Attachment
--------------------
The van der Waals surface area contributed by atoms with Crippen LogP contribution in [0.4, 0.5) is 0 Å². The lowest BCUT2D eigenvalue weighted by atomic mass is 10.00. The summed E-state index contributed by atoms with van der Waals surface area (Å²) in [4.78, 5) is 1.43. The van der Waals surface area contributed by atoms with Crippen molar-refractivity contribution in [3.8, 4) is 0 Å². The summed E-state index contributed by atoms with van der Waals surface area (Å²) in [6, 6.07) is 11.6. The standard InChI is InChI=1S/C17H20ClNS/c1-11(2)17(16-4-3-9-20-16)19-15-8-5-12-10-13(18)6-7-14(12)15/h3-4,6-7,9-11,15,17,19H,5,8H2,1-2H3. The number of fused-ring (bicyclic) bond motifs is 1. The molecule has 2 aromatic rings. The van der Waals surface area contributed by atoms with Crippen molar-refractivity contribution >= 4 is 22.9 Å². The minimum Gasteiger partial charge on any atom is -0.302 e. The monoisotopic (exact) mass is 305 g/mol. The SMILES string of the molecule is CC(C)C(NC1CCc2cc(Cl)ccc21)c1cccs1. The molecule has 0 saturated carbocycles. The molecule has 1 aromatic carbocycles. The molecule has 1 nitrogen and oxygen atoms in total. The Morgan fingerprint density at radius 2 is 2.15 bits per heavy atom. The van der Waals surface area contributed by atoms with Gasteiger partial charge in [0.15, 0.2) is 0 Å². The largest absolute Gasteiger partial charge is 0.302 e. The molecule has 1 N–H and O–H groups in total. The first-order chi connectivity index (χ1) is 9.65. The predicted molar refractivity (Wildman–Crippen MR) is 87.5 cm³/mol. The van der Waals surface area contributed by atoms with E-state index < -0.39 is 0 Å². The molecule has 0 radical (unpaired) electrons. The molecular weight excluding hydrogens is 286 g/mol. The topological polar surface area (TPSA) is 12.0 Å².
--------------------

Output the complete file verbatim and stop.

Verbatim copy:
The van der Waals surface area contributed by atoms with Crippen LogP contribution in [0.4, 0.5) is 0 Å². The lowest BCUT2D eigenvalue weighted by atomic mass is 10.00. The summed E-state index contributed by atoms with van der Waals surface area (Å²) in [4.78, 5) is 1.43. The van der Waals surface area contributed by atoms with Crippen molar-refractivity contribution in [3.8, 4) is 0 Å². The summed E-state index contributed by atoms with van der Waals surface area (Å²) in [6, 6.07) is 11.6. The standard InChI is InChI=1S/C17H20ClNS/c1-11(2)17(16-4-3-9-20-16)19-15-8-5-12-10-13(18)6-7-14(12)15/h3-4,6-7,9-11,15,17,19H,5,8H2,1-2H3. The number of fused-ring (bicyclic) bond motifs is 1. The molecule has 2 aromatic rings. The van der Waals surface area contributed by atoms with Crippen molar-refractivity contribution >= 4 is 22.9 Å². The minimum Gasteiger partial charge on any atom is -0.302 e. The monoisotopic (exact) mass is 305 g/mol. The SMILES string of the molecule is CC(C)C(NC1CCc2cc(Cl)ccc21)c1cccs1. The molecule has 0 saturated carbocycles. The molecule has 1 aromatic carbocycles. The molecule has 1 nitrogen and oxygen atoms in total. The Morgan fingerprint density at radius 2 is 2.15 bits per heavy atom. The van der Waals surface area contributed by atoms with Gasteiger partial charge in [0.15, 0.2) is 0 Å². The largest absolute Gasteiger partial charge is 0.302 e. The molecule has 1 N–H and O–H groups in total. The first-order chi connectivity index (χ1) is 9.65. The predicted molar refractivity (Wildman–Crippen MR) is 87.5 cm³/mol. The van der Waals surface area contributed by atoms with E-state index < -0.39 is 0 Å². The molecule has 0 radical (unpaired) electrons. The molecular weight excluding hydrogens is 286 g/mol. The topological polar surface area (TPSA) is 12.0 Å².